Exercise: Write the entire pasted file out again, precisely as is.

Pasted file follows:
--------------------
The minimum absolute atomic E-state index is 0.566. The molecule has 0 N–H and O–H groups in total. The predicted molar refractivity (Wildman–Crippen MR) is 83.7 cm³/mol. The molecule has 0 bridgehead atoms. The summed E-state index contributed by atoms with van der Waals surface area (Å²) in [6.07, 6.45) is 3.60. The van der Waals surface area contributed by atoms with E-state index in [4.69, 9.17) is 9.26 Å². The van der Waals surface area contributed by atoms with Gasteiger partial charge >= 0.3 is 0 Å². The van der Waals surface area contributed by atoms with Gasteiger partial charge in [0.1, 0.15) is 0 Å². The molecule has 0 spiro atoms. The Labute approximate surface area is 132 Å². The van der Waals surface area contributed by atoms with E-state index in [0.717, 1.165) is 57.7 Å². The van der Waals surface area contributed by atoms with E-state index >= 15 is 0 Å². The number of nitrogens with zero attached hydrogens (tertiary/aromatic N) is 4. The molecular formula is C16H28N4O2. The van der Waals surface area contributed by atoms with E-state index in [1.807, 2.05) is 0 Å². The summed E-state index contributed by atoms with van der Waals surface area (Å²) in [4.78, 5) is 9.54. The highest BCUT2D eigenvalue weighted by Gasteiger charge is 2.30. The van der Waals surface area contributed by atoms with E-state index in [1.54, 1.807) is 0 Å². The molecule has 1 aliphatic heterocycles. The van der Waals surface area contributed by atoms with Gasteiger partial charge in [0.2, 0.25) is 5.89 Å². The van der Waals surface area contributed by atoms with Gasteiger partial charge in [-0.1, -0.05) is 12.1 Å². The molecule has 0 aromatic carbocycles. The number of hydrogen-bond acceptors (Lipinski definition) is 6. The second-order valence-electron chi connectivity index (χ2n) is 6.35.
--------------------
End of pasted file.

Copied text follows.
The minimum absolute atomic E-state index is 0.566. The molecule has 0 N–H and O–H groups in total. The predicted molar refractivity (Wildman–Crippen MR) is 83.7 cm³/mol. The molecule has 0 bridgehead atoms. The summed E-state index contributed by atoms with van der Waals surface area (Å²) in [6.07, 6.45) is 3.60. The van der Waals surface area contributed by atoms with E-state index in [4.69, 9.17) is 9.26 Å². The van der Waals surface area contributed by atoms with Gasteiger partial charge >= 0.3 is 0 Å². The van der Waals surface area contributed by atoms with Gasteiger partial charge in [0.1, 0.15) is 0 Å². The molecule has 0 spiro atoms. The Labute approximate surface area is 132 Å². The van der Waals surface area contributed by atoms with E-state index in [0.717, 1.165) is 57.7 Å². The van der Waals surface area contributed by atoms with E-state index >= 15 is 0 Å². The number of nitrogens with zero attached hydrogens (tertiary/aromatic N) is 4. The molecular formula is C16H28N4O2. The van der Waals surface area contributed by atoms with E-state index in [1.807, 2.05) is 0 Å². The summed E-state index contributed by atoms with van der Waals surface area (Å²) in [4.78, 5) is 9.54. The highest BCUT2D eigenvalue weighted by Gasteiger charge is 2.30. The van der Waals surface area contributed by atoms with E-state index in [1.54, 1.807) is 0 Å². The molecule has 1 aliphatic heterocycles. The van der Waals surface area contributed by atoms with Gasteiger partial charge in [0.2, 0.25) is 5.89 Å². The van der Waals surface area contributed by atoms with Gasteiger partial charge in [-0.1, -0.05) is 12.1 Å². The molecule has 0 aromatic carbocycles. The number of hydrogen-bond acceptors (Lipinski definition) is 6. The second-order valence-electron chi connectivity index (χ2n) is 6.35.